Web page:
Counterflow procedures

Counterflow procedures are a combination of the other two planning directions, combining the advantages of each. Here, the top management first set the provisional overall objectives and framework data, without however going into detail. These guidelines assist the following level of the hierarchy in determining the direction. Their task is successively to derive from the overall objectives sub-objectives and partial plans for their respective areas of responsibility and to assess their feasibility and specify them in detail. In a subsequent bottom-up process, starting at the lowest hierarchical level, the plans are successively coordinated and merged. The planning process ends with the approval of the corporate objectives and plans by top management.

The counterflow procedure ensures that the strategic objectives and measures are internally consistent, that they are ambitious but also achievable and that the staff can identify with them.

The need for communication and coordination between the central and decentral planning units is admittedly quite high, especially since the top-down/bottom-up loop often needs in practice to be followed several times before the final corporate plan is complete. For the central strategy department in particular, the amount of work is considerable. They need to make available and process the necessary information and data, to test the individual partial plans for their completeness, consistency, and plausibility and to ensure adherence to time and formal constraints. However, with corresponding special software, these challenges can be effortlessly met and the additional demands on time and staff effort can be drastically reduced.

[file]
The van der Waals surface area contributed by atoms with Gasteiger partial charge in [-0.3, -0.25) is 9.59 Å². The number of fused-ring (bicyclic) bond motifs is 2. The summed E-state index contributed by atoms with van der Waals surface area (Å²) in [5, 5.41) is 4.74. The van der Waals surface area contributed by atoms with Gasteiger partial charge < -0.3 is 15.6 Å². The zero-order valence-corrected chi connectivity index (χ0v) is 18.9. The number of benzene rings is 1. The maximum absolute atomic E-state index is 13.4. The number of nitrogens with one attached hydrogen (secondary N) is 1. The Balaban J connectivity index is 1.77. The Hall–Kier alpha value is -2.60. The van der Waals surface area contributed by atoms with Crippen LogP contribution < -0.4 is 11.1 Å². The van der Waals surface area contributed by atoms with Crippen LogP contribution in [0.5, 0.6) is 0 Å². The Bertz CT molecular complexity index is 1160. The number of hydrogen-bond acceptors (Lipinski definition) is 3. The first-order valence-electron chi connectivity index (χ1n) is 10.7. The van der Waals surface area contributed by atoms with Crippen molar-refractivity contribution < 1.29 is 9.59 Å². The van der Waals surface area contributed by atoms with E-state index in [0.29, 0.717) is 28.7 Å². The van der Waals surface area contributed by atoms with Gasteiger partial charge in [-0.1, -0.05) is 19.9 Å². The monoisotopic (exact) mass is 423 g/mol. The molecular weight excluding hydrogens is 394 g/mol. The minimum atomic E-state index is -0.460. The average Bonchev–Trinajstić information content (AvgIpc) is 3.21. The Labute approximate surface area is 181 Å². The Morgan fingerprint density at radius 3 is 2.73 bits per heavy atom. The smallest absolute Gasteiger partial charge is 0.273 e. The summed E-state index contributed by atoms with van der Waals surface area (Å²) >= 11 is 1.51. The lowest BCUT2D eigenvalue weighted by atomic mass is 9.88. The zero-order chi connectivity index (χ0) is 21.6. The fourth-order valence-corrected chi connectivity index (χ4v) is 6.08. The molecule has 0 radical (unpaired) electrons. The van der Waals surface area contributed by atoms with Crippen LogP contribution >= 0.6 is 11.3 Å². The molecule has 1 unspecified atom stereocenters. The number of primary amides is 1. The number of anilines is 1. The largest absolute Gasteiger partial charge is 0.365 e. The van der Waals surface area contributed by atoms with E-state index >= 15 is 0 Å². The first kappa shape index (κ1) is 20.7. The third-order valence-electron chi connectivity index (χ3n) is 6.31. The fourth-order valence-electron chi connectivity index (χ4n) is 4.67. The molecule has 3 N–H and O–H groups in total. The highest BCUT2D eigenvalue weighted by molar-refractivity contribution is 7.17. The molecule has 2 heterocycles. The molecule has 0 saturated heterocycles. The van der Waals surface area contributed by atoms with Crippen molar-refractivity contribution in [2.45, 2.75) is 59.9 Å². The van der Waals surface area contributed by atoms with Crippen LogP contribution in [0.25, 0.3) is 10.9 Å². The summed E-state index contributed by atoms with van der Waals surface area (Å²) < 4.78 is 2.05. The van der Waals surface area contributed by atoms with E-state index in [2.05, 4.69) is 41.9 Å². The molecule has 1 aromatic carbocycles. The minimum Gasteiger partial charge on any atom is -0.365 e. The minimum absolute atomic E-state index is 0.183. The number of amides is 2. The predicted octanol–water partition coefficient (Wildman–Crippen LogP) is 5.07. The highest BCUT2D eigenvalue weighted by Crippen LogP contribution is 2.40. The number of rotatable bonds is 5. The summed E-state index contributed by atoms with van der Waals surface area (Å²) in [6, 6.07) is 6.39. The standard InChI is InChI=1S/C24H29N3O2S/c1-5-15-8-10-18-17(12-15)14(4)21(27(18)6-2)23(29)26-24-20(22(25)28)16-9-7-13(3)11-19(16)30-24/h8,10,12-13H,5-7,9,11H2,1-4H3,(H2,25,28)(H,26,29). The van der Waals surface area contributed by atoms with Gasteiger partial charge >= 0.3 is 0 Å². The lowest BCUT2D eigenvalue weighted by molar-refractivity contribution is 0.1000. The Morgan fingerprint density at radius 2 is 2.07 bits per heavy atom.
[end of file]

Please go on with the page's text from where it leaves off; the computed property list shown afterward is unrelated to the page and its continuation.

The Strategic Intelligence Software SOLYP3 provides a communication instrument which makes structured and standardised data collection possible, while being sufficiently flexible to collect the different views and perspectives of the planning units. Thus, the top management level can use digital questionnaires to set general planning objectives and contents on a top-down basis and to specify methodological approaches which are compulsory for all planning units. At the same time, the planning units can extend the top-down specification in counterflow processes in order to add business-specific bottom-up perspectives. This increases both completeness and acceptance of the strategy process among all those responsible for strategy. All the data are centrally collected and can be easily and effortlessly analysed, compared and tested for completeness by the central strategy department and at the press of a button issued as PowerPoint presentations in the company's corporate design.

You can find more information about how SOLYP3 works here.